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We all want to stay on top of what people are saying about us. Humans are social animals, always seeking the approval of their peers. It can get quite discouraging if most of what others say about you is negative.

Especially when it’s not you they are targeting, but also your business.

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You want to maintain a positive image on the internet about yourself. A good reputation builds the trust of the customer. It is also how you grow. If too many people are badmouthing you, it doesn’t matter if it’s legitimate or not. It’s still going to keep you from growing. Instead, you’ll be losing the share of the market that you already take.

Hence, you want to do everything in your abilities to eliminate any kind of trash-talk that goes on behind your back. It might seem a bit daunting, the effort to keep an eye out for every mention of your name and make sure it’s all flattering. But fear not. There are ways you can go about it. This is how you can find out who’s talking about you online:

1. Use Websites

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Start with Google search. Try your name, your companies, your products etc. Try everything that relates to your brand. Now of course, especially if you’re a small firm, you can’t be patrolling the internet to look for every instance where your name pops up. For that purpose, you can set Google Reader or Google Alerts to filter keywords and phrases, and thus let you know. They’ll send you a notification at every mention. Yahoo Alerts is a similar tool.

You can also use tools like Social Mention, Technorati, and Blogpulse. Nutshell Mail will send you emails to alert you at whatever time you prefer. Just set a schedule in your account and turn the alerts on accordingly.

2. Build A Force

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Have you laid a claim to your brand identity yet? What are you waiting for? Surely, you don’t want any hindrance in your credibility that’s being portrayed on the internet. Yes, there might be a chance for someone to own a disappointingly similar URL as you. For example, you might own DannyPublishers.com and there could be a DannyPublisher.com out there. But it’s not a coincidence when there’s also, DannyPublishers.org, DannyPublisher.net, and DannyPublisher.tv. I could go on, but you get the point. Look out for what’s being done on purpose. Just lay a claim to what’s yours. Legitimize your baby.

3. Work From Within

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Here’s the thing. Maybe your worst enemy is you. You’re being all sneaky and defensive, trying to seek out people who’re talking about you. But maybe it’s you who is opening up the floor for self-initiated trash talk. Look at all of your social media pages. Scan through every post. Have you made any slip-ups? Any loopholes? Are people giving you crap for your typos? Or are they offended by a product description?

Also, make a habit of occasional tidying up on all of your pages. If you think something isn’t right, take it down. Read the Privacy Policy on every app. Move accordingly. Move smartly.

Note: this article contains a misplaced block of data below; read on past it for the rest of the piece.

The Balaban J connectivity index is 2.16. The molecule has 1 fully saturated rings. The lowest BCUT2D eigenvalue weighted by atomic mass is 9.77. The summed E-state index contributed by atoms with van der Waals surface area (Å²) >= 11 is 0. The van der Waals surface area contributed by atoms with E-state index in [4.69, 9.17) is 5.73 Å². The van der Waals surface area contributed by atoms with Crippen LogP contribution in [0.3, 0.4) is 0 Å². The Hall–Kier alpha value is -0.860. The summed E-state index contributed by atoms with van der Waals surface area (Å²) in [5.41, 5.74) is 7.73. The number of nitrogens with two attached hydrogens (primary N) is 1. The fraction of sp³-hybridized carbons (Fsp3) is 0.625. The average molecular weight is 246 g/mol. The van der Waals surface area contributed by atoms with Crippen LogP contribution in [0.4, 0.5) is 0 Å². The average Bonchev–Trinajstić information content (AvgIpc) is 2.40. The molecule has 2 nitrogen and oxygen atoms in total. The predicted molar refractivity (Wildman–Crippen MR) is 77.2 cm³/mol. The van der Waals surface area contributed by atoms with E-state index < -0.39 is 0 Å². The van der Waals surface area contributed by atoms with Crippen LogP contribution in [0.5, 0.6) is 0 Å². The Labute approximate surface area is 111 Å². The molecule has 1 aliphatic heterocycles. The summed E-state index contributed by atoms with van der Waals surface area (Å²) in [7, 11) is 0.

4. Post Positive Content

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Be a good sport and interact with your peers. Leave compliments, reply to comments and post uplifting material. Don’t bring a rival down or badmouth someone. Make your qualifications seen, and design your pages in such a way that they feel welcoming for each visitor.

5. Be Highly Responsive

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Customers and Competitors are always looking for a loophole. One good opportunity and they’ll bash you, leaving no room for recovery. You don’t want a customer to leave without satisfaction and you don’t want to give your rivals the power.

So make sure you respond to both. Post open apologies for every legit complain that a customer posts online. Even if they may be faking it. Even if they aren’t your customer in the first place. Never argue online. I repeat, Never.

6. Tweet of death

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You know that Twitter is a scary place. People say things in a handful of words and leave. That one bad, minimally worded tweet can turn into a significant review if paid enough attention to. It’s the number of retweets on that 20-second tweet that can mess up your 20-year long reputation. Here’s what to do:

  •  Actively search Twitter for mentions of your name.
  •  Respond to negative tweets briefly and professionally.
  •  Request the tweeter to continue the discussion with you outside of Twitter.
  •  If you feel like an account is being used intentionally to harass you, report it to Twitter directly. It may be able to stop the traffic under its fraudulent-use policies.

Conclusively, the best way to stop people from badmouthing you online is to keep them off of the internet. Don’t let matters worsen enough to make people feel the need to talk about it online. Keep your customers satisfied and your social media squeaky clean.

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